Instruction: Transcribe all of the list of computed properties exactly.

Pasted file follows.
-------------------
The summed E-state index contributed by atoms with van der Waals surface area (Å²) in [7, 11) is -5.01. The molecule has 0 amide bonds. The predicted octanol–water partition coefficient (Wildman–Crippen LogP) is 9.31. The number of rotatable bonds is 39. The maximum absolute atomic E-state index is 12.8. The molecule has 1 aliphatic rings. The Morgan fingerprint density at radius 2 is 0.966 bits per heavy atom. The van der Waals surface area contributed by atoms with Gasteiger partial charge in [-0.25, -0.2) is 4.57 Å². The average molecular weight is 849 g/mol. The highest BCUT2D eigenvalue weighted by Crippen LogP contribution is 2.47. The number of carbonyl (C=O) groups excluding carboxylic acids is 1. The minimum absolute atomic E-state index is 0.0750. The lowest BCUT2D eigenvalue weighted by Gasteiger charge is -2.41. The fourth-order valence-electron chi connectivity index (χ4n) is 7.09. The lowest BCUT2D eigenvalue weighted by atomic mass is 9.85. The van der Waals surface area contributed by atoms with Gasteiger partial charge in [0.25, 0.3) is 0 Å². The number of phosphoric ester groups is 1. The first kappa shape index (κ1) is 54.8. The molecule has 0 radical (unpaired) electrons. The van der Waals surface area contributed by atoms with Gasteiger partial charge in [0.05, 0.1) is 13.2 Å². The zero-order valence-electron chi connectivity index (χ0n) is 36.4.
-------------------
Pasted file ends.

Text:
The summed E-state index contributed by atoms with van der Waals surface area (Å²) in [7, 11) is -5.01. The molecule has 0 amide bonds. The predicted octanol–water partition coefficient (Wildman–Crippen LogP) is 9.31. The number of rotatable bonds is 39. The maximum absolute atomic E-state index is 12.8. The molecule has 1 aliphatic rings. The Morgan fingerprint density at radius 2 is 0.966 bits per heavy atom. The van der Waals surface area contributed by atoms with Gasteiger partial charge in [-0.25, -0.2) is 4.57 Å². The average molecular weight is 849 g/mol. The highest BCUT2D eigenvalue weighted by Crippen LogP contribution is 2.47. The number of carbonyl (C=O) groups excluding carboxylic acids is 1. The minimum absolute atomic E-state index is 0.0750. The lowest BCUT2D eigenvalue weighted by Gasteiger charge is -2.41. The fourth-order valence-electron chi connectivity index (χ4n) is 7.09. The lowest BCUT2D eigenvalue weighted by atomic mass is 9.85. The van der Waals surface area contributed by atoms with Gasteiger partial charge in [0.25, 0.3) is 0 Å². The number of phosphoric ester groups is 1. The first kappa shape index (κ1) is 54.8. The molecule has 0 radical (unpaired) electrons. The van der Waals surface area contributed by atoms with Gasteiger partial charge in [0.05, 0.1) is 13.2 Å². The zero-order valence-electron chi connectivity index (χ0n) is 36.4.